as for the current situation. have you responded? i'm not sure i would because my response would likely not be what that guest wanted to 'hear'.
but your question was really how to separate yourself from the business. and that, my dear, is one of THE biggest challenges of being an innkeeper. it is very personal ... right down to the decor and the choice of dishes ... to the financial challenges and the pain in the butt toilet in room xyz ... it's hard to separate the business from the personal when it is also your home and i always found it to be so..
I agree! It's virtually impossible to separate yourself from a business that you have so much of yourself invested in AND you live there! :)
I would not apologize to those teenagers. Sorry.......
 

wendydk

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Morticia said:
So, how do you separate yourself from the inn to make a reply that will keep a good customer but let her know that the girls were in the wrong? Or do you even bother letting her know the girls were in the wrong? To me, the fact that they were upset means that THEY know they were in the wrong and they want mommy to make ME feel badly for catching them out.
BTW, this is not the first time I've had a situation like this. I lost the last guest because I did take it personally. I was affronted that I was expected to apologize to the kid for the kid's poor behavior. And it's tough to lose a guest over a moment's poor decision on the part of the kid and my inability to get over myself!
I'm looking for a way to put myself into 'front desk' mode. It's just a job, it's not me personally, you know what I mean.
To me, that's just about impossible. Asking any innkeeper, that is, to separate herself from the inn. They are one and the same to most innkeepers. Growing a thick skin helps. And knowing that some guests are just going to misbehave, no matter what.
Still I always think the way to handle kids is just like any other guest. Keep it humorous and lighthearted, rather than falling into the scolding mode. Not easy, I know.
And not that the kids didn't deserve scolding. It's just that parents today are, IMHO, really resistant to the whole it-takes-a-village idea of childrearing that all of us grew up with. I'd hate to think what my parents would have had to say if I had upset an innkeeper while on a vacation! You can rest assured, it wouldn't have been the innkeeper they'd have been unhappy with.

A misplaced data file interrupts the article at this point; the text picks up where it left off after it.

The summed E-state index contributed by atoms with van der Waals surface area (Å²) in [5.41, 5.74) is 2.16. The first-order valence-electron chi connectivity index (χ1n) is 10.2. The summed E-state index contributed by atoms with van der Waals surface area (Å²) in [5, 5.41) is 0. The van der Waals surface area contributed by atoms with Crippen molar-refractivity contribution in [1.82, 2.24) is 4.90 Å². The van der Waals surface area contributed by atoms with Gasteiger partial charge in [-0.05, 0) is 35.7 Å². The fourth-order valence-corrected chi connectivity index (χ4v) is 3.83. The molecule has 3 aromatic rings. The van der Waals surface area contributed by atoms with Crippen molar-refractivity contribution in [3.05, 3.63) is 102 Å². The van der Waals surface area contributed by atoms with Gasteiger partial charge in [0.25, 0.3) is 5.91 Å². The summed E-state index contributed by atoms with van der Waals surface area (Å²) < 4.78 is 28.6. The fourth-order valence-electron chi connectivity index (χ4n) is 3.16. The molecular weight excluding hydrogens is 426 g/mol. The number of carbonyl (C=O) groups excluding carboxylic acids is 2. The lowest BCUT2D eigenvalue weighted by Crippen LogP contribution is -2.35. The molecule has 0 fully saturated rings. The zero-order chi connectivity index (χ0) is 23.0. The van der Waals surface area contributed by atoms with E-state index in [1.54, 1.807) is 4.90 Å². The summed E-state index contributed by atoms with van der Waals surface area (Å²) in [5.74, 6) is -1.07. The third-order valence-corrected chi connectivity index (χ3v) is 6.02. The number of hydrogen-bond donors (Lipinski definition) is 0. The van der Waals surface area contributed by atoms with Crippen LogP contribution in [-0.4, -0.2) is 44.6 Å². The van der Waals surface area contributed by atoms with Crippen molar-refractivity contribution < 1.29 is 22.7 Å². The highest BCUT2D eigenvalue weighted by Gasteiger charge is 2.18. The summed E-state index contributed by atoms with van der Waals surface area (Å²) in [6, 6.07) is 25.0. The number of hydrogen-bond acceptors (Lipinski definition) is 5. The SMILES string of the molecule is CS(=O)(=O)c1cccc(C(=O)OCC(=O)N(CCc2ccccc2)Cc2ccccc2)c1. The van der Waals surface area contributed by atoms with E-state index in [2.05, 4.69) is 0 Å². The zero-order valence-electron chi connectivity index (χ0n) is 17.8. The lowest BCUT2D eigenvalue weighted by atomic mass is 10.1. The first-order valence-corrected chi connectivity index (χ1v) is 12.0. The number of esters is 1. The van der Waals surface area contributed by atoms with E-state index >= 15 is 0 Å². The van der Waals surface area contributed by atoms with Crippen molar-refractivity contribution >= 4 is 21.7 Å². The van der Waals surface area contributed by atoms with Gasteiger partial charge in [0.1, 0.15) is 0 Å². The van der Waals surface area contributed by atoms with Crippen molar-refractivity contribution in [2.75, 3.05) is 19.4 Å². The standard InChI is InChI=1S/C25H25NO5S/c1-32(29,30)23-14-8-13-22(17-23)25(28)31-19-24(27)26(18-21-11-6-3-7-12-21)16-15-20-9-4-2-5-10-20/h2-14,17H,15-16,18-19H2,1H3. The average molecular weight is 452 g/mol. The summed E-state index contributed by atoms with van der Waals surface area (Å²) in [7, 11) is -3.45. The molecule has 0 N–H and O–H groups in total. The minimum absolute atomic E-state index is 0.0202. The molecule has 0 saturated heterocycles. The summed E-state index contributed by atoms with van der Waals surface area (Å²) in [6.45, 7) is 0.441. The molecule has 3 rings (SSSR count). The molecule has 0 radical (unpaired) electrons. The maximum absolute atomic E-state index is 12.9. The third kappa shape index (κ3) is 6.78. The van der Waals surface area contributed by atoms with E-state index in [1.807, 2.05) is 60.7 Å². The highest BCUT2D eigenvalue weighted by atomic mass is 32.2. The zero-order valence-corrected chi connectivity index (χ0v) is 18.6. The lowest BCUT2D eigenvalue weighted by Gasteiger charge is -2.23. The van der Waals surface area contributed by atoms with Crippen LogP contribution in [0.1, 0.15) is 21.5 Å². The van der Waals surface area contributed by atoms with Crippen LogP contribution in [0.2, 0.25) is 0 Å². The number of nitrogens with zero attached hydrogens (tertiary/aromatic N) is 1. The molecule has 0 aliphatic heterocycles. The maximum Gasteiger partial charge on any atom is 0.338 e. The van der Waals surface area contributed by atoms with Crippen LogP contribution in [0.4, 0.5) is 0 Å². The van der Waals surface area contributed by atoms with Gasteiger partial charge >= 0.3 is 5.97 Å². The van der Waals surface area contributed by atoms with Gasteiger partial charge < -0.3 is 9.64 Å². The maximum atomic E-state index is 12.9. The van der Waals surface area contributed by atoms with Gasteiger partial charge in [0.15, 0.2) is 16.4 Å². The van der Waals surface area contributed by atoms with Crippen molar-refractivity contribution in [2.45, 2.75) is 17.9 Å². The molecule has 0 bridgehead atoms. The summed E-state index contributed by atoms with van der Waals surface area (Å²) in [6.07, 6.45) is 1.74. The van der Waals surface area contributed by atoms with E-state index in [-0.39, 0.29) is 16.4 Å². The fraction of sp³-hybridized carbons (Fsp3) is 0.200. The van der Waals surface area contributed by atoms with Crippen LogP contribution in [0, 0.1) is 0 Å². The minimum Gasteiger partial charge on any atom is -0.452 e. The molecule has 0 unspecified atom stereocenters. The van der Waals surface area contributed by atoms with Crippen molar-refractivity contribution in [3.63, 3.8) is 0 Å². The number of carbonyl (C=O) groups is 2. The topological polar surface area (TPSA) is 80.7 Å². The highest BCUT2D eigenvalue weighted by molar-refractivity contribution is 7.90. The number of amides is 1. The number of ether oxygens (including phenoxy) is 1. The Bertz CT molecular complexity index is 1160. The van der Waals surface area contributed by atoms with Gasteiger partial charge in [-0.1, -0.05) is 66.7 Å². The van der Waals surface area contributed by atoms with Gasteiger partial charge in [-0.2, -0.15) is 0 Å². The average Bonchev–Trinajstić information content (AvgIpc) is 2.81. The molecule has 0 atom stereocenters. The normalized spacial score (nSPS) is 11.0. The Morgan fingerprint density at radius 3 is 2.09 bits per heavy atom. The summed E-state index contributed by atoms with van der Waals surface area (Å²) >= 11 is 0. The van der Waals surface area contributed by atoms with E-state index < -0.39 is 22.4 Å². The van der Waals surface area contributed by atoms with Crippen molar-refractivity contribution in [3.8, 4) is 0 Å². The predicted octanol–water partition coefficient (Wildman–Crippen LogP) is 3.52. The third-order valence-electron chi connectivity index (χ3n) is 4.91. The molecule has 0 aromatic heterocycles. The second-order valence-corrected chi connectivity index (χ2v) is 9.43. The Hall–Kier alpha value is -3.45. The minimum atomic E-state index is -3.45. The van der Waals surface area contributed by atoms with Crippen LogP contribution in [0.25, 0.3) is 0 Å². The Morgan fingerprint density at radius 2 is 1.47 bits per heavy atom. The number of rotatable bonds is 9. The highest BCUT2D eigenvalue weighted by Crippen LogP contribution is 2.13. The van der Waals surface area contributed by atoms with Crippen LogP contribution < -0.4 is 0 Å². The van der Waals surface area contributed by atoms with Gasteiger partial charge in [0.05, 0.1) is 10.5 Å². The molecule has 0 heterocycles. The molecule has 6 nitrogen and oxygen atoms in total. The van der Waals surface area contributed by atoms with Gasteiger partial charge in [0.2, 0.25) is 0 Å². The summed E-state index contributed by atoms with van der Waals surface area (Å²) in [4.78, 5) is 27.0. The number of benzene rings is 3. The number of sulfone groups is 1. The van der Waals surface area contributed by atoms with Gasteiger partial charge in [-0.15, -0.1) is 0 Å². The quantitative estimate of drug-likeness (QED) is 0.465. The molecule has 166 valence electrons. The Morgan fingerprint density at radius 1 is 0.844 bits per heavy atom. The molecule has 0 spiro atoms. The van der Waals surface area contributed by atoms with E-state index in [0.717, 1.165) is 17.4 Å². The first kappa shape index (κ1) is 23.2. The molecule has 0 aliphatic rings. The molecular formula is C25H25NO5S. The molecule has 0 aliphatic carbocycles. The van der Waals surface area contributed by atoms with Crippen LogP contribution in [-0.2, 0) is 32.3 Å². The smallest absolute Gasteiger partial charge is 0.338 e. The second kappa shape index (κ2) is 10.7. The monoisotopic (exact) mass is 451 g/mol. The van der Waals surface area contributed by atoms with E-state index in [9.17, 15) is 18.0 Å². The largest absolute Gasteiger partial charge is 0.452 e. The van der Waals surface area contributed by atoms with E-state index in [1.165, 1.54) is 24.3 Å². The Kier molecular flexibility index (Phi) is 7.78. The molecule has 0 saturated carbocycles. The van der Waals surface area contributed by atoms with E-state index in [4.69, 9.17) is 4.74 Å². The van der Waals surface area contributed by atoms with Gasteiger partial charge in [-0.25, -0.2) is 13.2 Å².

But even with keeping it light, using humor to get the point across, and all that, it really seems that these particular kids (and their parents) are just not going to be well-behaved guests.
So I wouldn't worry so much about whether they'd come back. I'd worry more if they did!.
Innkeeper To Go said:
Keep it humorous and lighthearted, rather than falling into the scolding mode. Not easy, I know.
Humor may be the way to go. I would have said something like "What are you girls doing down there? If guests get caught in the basement, they're automatically on laundry duty".
 

Morticia

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woah, deja vu ....
because this exact same thing happened before ... down to the demand for an apology ... that basement door needs to be marked. private or staff only or something. and locked. really, it does. i sometimes felt like an old prison matron with keys on a ring but i had a basement door in the front hallway and occasionally guests would open it ... it is the youngsters including teens or those with difficulty on stairs who seemed to want to venture down (i have no idea why!) ... so we removed the original doorknob and replaced it with a lockable. not convenient for me but i had to do it. and it made my life easier in the long run.
as for the current situation. have you responded? i'm not sure i would because my response would likely not be what that guest wanted to 'hear'.
but your question was really how to separate yourself from the business. and that, my dear, is one of THE biggest challenges of being an innkeeper. it is very personal ... right down to the decor and the choice of dishes ... to the financial challenges and the pain in the butt toilet in room xyz ... it's hard to separate the business from the personal when it is also your home and i always found it to be so..
seashanty said:
but your question was really how to separate yourself from the business. and that, my dear, is one of THE biggest challenges of being an innkeeper. it is very personal ... right down to the decor and the choice of dishes ... to the financial challenges and the pain in the butt toilet in room xyz ... it's hard to separate the business from the personal when it is also your home and i always found it to be so.
I was just wondering if anyone had some sort of visualization they do before making that call or writing that email. Picturing yourself as just a lowly employee with the task of placating guests but at the end of the day you go home and that's it. Water off a duck's back sort of thing!
 

Morticia

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Morticia said:
So, how do you separate yourself from the inn to make a reply that will keep a good customer but let her know that the girls were in the wrong? Or do you even bother letting her know the girls were in the wrong? To me, the fact that they were upset means that THEY know they were in the wrong and they want mommy to make ME feel badly for catching them out.
BTW, this is not the first time I've had a situation like this. I lost the last guest because I did take it personally. I was affronted that I was expected to apologize to the kid for the kid's poor behavior. And it's tough to lose a guest over a moment's poor decision on the part of the kid and my inability to get over myself!
I'm looking for a way to put myself into 'front desk' mode. It's just a job, it's not me personally, you know what I mean.